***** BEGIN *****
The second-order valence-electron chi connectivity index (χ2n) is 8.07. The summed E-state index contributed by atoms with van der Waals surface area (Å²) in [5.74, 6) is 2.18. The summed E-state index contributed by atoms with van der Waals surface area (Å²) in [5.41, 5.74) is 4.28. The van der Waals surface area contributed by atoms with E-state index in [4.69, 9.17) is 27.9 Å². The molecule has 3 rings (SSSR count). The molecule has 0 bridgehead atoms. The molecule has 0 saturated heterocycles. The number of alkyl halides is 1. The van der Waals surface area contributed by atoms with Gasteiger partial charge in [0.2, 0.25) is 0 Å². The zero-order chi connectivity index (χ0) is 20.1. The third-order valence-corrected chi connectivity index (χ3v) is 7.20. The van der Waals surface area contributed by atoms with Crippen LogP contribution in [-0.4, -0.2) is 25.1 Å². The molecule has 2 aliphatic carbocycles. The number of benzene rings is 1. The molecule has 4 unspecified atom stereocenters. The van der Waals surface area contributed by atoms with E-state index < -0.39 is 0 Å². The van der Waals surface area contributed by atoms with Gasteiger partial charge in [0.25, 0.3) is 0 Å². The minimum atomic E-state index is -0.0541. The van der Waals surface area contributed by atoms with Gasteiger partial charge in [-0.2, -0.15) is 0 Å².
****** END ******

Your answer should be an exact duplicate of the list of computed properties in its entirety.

The second-order valence-electron chi connectivity index (χ2n) is 8.07. The summed E-state index contributed by atoms with van der Waals surface area (Å²) in [5.74, 6) is 2.18. The summed E-state index contributed by atoms with van der Waals surface area (Å²) in [5.41, 5.74) is 4.28. The van der Waals surface area contributed by atoms with E-state index in [4.69, 9.17) is 27.9 Å². The molecule has 3 rings (SSSR count). The molecule has 0 bridgehead atoms. The molecule has 0 saturated heterocycles. The number of alkyl halides is 1. The van der Waals surface area contributed by atoms with Gasteiger partial charge in [0.2, 0.25) is 0 Å². The zero-order chi connectivity index (χ0) is 20.1. The third-order valence-corrected chi connectivity index (χ3v) is 7.20. The van der Waals surface area contributed by atoms with Crippen LogP contribution in [-0.4, -0.2) is 25.1 Å². The molecule has 2 aliphatic carbocycles. The number of benzene rings is 1. The molecule has 4 unspecified atom stereocenters. The van der Waals surface area contributed by atoms with E-state index < -0.39 is 0 Å². The van der Waals surface area contributed by atoms with Gasteiger partial charge in [0.25, 0.3) is 0 Å². The minimum atomic E-state index is -0.0541. The van der Waals surface area contributed by atoms with Gasteiger partial charge in [-0.2, -0.15) is 0 Å².